Manufacturing unanimity

Using cash or other favours as an inducement to garner votes in any election, whether to Parliament, Assembly, or the gram panchayat, is a punishable offence in India. The logic is that voters must exercise their choice based on free will and the choice they make should be an informed one using a secret ballot. That is a cornerstone of democracy. While inducements of every sort are endemic during elections, what is to be done when the state itself is the inducer?

Consider this. In the run-up to the Panchayat elections in Telangana, the government led by the Telangana Rashtra Samithi (TRS) encouraged ‘unanimous elections’. The carrot offered to those gram panchayats that elect their sarpanchs unanimously was a cash grant of ₹10 lakh for those with a population less than 15,000 and ₹25 lakh for those with a population more than 15,000. This had an unexpected fallout: large-scale ‘auctions’, which of course are illegal, were held in many gram panchayats across the State. The State Election Commission was seized of the matter when civil society groups cried foul.

This is not something new. It has a precedent. In fact, Andhra Pradesh has been encouraging unanimous elections for gram panchayats. A Congress-led united Andhra Pradesh in November 2008 issued a government order announcing ₹5 lakh for those gram panchayats with a population less than 15,000 and ₹10 lakh for those with a population more than 15,000, that elect their sarpanchs unanimously. This was revised in August 2013 to ₹7 lakh and ₹20 lakh, respectively. The TRS-led government only made an inflation-adjusted increase.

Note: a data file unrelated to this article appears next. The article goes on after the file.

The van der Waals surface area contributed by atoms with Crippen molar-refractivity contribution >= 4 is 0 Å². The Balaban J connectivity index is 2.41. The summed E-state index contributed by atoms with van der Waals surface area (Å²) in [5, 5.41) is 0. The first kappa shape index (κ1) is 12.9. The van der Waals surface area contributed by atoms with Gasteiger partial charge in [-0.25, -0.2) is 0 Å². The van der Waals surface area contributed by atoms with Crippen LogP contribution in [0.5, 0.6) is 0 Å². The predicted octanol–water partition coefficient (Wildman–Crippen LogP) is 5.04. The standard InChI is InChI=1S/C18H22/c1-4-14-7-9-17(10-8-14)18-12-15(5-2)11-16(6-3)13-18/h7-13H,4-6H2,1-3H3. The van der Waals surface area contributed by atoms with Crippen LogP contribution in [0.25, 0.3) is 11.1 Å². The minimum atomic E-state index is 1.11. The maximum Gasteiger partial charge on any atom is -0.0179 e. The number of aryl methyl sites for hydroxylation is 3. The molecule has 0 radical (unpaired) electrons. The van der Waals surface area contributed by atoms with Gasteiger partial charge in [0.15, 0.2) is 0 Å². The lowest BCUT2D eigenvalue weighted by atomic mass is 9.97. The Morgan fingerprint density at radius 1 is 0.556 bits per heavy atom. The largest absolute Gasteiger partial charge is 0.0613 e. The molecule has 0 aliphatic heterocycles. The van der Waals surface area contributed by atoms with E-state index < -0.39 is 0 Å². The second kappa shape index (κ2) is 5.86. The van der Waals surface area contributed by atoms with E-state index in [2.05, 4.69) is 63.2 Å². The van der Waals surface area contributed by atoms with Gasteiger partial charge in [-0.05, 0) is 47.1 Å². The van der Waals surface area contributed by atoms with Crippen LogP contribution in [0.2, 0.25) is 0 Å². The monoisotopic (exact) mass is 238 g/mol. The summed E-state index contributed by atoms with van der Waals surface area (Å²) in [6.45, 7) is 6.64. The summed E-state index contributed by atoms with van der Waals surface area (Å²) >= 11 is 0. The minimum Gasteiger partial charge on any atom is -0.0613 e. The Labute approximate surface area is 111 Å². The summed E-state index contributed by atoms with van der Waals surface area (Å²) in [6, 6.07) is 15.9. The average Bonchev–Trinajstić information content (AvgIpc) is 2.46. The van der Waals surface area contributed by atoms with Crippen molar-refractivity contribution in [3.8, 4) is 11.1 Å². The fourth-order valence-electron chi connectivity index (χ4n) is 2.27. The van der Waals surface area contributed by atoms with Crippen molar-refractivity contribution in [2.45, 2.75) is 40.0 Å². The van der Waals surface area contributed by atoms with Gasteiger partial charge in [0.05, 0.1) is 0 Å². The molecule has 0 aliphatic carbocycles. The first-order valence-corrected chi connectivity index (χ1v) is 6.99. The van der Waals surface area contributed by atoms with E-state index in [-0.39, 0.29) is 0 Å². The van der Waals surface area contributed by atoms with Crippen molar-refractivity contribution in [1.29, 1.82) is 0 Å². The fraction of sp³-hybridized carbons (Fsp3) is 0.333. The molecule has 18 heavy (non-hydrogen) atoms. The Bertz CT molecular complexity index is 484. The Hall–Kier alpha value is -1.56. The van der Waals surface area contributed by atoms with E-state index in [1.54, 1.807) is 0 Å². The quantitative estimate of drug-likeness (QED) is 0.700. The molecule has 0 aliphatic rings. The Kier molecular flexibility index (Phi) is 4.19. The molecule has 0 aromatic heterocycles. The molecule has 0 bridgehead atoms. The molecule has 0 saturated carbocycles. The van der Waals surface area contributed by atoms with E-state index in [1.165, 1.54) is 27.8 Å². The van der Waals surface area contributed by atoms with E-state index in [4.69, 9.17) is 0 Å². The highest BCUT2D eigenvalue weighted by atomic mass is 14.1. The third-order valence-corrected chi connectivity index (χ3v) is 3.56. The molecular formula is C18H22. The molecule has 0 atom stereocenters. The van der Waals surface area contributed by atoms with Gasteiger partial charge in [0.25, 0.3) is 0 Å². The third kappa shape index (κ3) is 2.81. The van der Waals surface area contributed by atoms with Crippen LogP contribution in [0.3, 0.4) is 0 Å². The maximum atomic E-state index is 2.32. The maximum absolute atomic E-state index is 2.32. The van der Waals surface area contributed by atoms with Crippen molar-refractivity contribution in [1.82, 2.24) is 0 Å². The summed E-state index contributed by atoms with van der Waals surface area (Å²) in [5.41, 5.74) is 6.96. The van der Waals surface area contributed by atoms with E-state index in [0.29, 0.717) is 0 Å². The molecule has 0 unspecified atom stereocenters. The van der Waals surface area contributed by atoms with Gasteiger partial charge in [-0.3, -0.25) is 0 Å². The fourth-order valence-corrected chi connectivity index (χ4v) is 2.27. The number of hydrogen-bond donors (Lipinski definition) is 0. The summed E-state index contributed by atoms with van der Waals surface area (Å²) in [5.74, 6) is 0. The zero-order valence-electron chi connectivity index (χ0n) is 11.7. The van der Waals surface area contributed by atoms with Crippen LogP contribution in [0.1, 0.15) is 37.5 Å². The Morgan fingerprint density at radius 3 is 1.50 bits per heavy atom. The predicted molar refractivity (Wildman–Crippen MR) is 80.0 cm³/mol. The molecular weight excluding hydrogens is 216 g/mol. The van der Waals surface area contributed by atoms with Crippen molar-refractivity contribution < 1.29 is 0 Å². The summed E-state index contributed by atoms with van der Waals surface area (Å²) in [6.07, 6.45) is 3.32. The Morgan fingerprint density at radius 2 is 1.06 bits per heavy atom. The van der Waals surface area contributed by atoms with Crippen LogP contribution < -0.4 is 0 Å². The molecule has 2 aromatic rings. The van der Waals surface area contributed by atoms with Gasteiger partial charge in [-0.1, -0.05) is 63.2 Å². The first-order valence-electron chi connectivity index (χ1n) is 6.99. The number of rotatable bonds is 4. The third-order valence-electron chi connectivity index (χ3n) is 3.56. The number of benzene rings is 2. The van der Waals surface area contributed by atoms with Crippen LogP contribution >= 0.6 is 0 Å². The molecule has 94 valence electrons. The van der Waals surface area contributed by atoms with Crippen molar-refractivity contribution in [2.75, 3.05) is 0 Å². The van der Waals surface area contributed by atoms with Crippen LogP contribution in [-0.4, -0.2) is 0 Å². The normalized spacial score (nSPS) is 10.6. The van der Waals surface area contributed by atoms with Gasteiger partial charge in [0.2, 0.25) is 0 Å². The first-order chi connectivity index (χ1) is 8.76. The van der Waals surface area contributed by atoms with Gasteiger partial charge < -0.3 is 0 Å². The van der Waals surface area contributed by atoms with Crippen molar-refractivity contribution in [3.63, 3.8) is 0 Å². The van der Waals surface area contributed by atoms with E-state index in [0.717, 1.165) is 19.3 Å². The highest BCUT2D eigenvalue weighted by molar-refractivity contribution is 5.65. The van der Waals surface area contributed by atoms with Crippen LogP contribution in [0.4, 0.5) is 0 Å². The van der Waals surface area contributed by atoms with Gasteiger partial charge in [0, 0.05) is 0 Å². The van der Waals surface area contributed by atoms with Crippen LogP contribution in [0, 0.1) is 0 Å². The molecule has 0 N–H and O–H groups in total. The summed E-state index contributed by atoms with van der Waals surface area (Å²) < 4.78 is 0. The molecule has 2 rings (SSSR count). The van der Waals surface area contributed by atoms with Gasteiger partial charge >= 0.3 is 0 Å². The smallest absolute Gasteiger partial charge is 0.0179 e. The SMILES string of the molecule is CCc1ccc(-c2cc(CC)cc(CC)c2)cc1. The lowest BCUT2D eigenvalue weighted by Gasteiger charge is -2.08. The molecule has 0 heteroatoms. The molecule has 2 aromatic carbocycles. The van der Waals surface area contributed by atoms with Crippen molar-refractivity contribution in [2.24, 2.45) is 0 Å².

United Andhra Pradesh and now Telangana are not the only ones encouraging this practice. In Gujarat, there was a scheme which began in 1992 that provided incentives for unanimous elections. It was revised and named Samaras-Yojana. States including Haryana and Punjab took a leaf out of the Andhra Pradesh strategy book, and in 2008 launched cash grants for unanimous election schemes. There was an echo in Himachal Pradesh too. There was criticism of this democracy-subverting practice, but nothing seems to have come out it.

What was purportedly meant to save precious resources and avoid rancour among villagers is turning out to be something akin to manufactured unanimity, or manufactured consent, under duress or political pressure. How is this illegal practice being encouraged by States despite posing a threat to democracy?

The writer is a Hyderabad-based Editorial Consultant with The Hindu

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Printable version | Mar 2, 2021 3:49:22 AM |

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